Download presentation

Presentation is loading. Please wait.

Published byRiley Popish Modified about 1 year ago

1
Risk Modeling The Tropos Approach PhD Lunch Meeting 07/07/2005 Yudistira Asnar – yudis.asnar@dit.unitn.it

2
Definition Failure: The inability of a system or component to perform its required functions within specified performance Failure mode: The physical or functional manifestation of a failure Model of Risk: Likelihood, but also effect of the failure Risk = Likelihood * Severity –Severity: [0,5] –Likelihood: [0,1]

3
Every Choice has the own consequences

4
Risk Modeling

5
Goal Analysis

6
Objective of Risk Analysis Traditionally: –Find the most effective and efficient set of mitigation plans such that the risk can be manageable Strategy of choosing option –Increasing Quality of System (Reliability, Safety, Available, etc) Tropos Approach: The evaluation of the best solution must be based on –Adopt traditional ones –REAL Cost is the cost of achieving main goals and the cost of associated Mitigation Plans This means selecting subgoals taking into account their risks and the associated mitigation plans –We should optimize not only one of them, but both at the same time

7
Basic Assumption Failure Mode-Risk can be associated with Objective-Asset Tropos: Goal, Task/Plan, Resource Property of Assets (Necessary): –Rank –Threshold (Confidence Level): Denial Likelihood (DL) [0,1] Satisfaction Level (SL) [0,100]

8
Risk Analysis Scenario Given Threshold of each assets –Find the most efficient set of solutions, that can be acceptable for given threshold (satisfaction level and denial likelihood) Given Budget for accomplishment –Find the set of solutions (Assets and Mitigation) with the highest satisfaction level and the least denial likelihood How much does it cost for achieving the highest satisfaction and confidence level Etc.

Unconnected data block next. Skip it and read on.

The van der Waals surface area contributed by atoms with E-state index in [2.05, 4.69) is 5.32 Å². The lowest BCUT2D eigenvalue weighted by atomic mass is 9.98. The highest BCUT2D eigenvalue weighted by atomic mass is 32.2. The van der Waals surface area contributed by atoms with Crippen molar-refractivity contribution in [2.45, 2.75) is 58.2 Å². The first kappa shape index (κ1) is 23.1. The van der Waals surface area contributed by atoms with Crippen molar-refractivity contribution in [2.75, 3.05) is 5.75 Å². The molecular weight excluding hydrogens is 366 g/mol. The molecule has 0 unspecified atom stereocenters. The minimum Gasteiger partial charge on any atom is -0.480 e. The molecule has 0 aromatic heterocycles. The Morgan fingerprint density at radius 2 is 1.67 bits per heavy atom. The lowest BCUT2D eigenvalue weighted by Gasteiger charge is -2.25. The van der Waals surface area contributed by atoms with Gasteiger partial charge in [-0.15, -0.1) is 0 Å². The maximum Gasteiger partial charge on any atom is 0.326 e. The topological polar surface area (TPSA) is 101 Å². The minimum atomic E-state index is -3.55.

9
Case Study

10
Computing Impact Top-Level Goals are annotated with their importance ( Imp ), that define by user Leaf-Goal has rank ( R ), value that come form the function. It calculates order among all of them. Failure modes are annotated with likelihood ( L ), a.k.a probability, and severity ( S ) Links between failure modes and goals are annotated with Impact ( I )[-20,20] (e.g. Satisfaction reduction)

11
Computing Impact The risk of a goal G is computed as Possibility of Loss ( PL ) PL G = R G * Σ G (S * L * |I|) ; I ≤ 0 Mitigation Plans are chosen in order to reduce PL G, until acceptable value PL G is acceptable if PL G ≤ R G * SL * DL If there is no mitigation plan for it, we can de- idealize (Confidence Level) of the least importance goal –How much we can do de-idealize?

12
Defining Importance Propagation Importance of Top-Level Goal (value: 1, 2, 3, etc., the bigger means more important) Set of Goals with the cheapest cost of satisfaction of top level goal Rules:[??] –And-Decomposition: AND(G1,G2) G3 Imp G1 =Imp G2 =Imp G3 Cost G3 = Cost G1 + Cost G2 –Or-Decomposition: OR(G1,G2) G3 Imp G3 =1; Imp G2 =[1,2) and Imp G3 =[1,2) needs more precise Cost G2 > Cost G1 ↔ Imp G2 < Imp G1 Cost G3 = Min(Cost G1, Cost G2 ) –G3 is sub goal of G1 and G2 Imp G3 = Max(Imp G3-G1,Imp G3-G2 )